Velcroman1 writes "A U.S. spacecraft hasn't made a controlled landing on the moon since Apollo 17 left the lunar surface on Dec. 14, 1972. That's about to change. Moon Express will unveil the MX-1 spacecraft at the Autodesk University show in Las Vegas Thursday evening — a micro-spacecraft that will in 2015 mark the first U.S. 'soft' landing since the days of the Apollo program, FoxNews.com has learned. The craft looks for all the world like a pair of donuts wearing an ice cream cone, and the tiny vehicle clearly isn't big enough for a human being. But it is big enough to scoop up some rocks and dirt, store them in an internal compartment, and return it to Earth. After all, the moondirt Gene Cernan, Neil Armstrong and Buzz Aldrin once trod holds a king's ransom of titanium, platinum, and other rare elements. Moon Express plans to mine it."
Garabito writes "In April 2009, Australia's then prime minister, Kevin Rudd, dropped a bombshell on the press and the global technology community: His social democrat Labor administration was going to deliver broadband Internet to every single resident of Australia. It was an audacious goal, not least of all because Australia is one of the most sparsely populated countries on Earth. ... So now, after three years of planning and construction, during which workers connected some 210 000 premises (out of an anticipated 13.2 million), Australia's visionary and trailblazing initiative is at a crossroads. The new government plans to deploy fiber only to the premises of new housing developments. For the remaining homes and businesses — about 71 percent — it will bring fiber only as far as curbside cabinets, called nodes. Existing copper-wire pairs will cover the so-called last mile to individual buildings."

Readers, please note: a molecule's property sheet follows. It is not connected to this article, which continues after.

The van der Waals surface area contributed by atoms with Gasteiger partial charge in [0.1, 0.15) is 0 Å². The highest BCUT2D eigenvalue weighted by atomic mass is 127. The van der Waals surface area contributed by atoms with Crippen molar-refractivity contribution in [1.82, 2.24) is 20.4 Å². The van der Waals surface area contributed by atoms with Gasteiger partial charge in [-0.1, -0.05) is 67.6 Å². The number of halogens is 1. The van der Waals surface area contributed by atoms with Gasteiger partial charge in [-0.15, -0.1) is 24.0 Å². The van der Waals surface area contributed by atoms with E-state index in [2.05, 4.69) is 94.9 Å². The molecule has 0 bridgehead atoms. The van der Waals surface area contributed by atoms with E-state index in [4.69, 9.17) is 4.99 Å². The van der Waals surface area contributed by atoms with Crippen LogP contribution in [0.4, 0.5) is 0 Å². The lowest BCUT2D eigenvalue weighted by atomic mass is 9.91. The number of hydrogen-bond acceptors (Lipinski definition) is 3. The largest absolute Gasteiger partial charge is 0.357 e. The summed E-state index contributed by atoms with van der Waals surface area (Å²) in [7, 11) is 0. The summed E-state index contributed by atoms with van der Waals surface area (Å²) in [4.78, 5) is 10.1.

Hugh Pickens DOT Com writes "The Telegraph reports that NASA plans to send turnip, cress, and basil seeds to the Moon inside a specially constructed canister, known as the Lunar Plant Growth Chamber. The chamber will carry enough air for 10 days and NASA says the air in the chamber would be adequate to allow the seeds to sprout and grow for five days. It is hoped that the latest experiment will help to pave the way for astronauts to grow their own food while living on a lunar base. NASA says it will use natural sunlight to germinate the plants inside the chamber and the seeds will grow on pieces of filter paper laden with nutrients. 'If we send plants and they thrive, then we probably can. Thriving plants are needed for life support — food, air, water — for colonists. And plants provide psychological comfort, as the popularity of the greenhouses in Antarctica and on the Space Station show.' The Lunar Plant Growth Chamber is expected to weigh around 2.2lbs and will also carry 10 seeds each of basil and turnips. Upon landing on the Moon a trigger would release a small reservoir of water to wet the filter paper and initiate the germination of the seeds. Photographs of the seedlings would be taken at regular intervals to monitor their progress and compare them to seedlings being growing in similar conditions on Earth."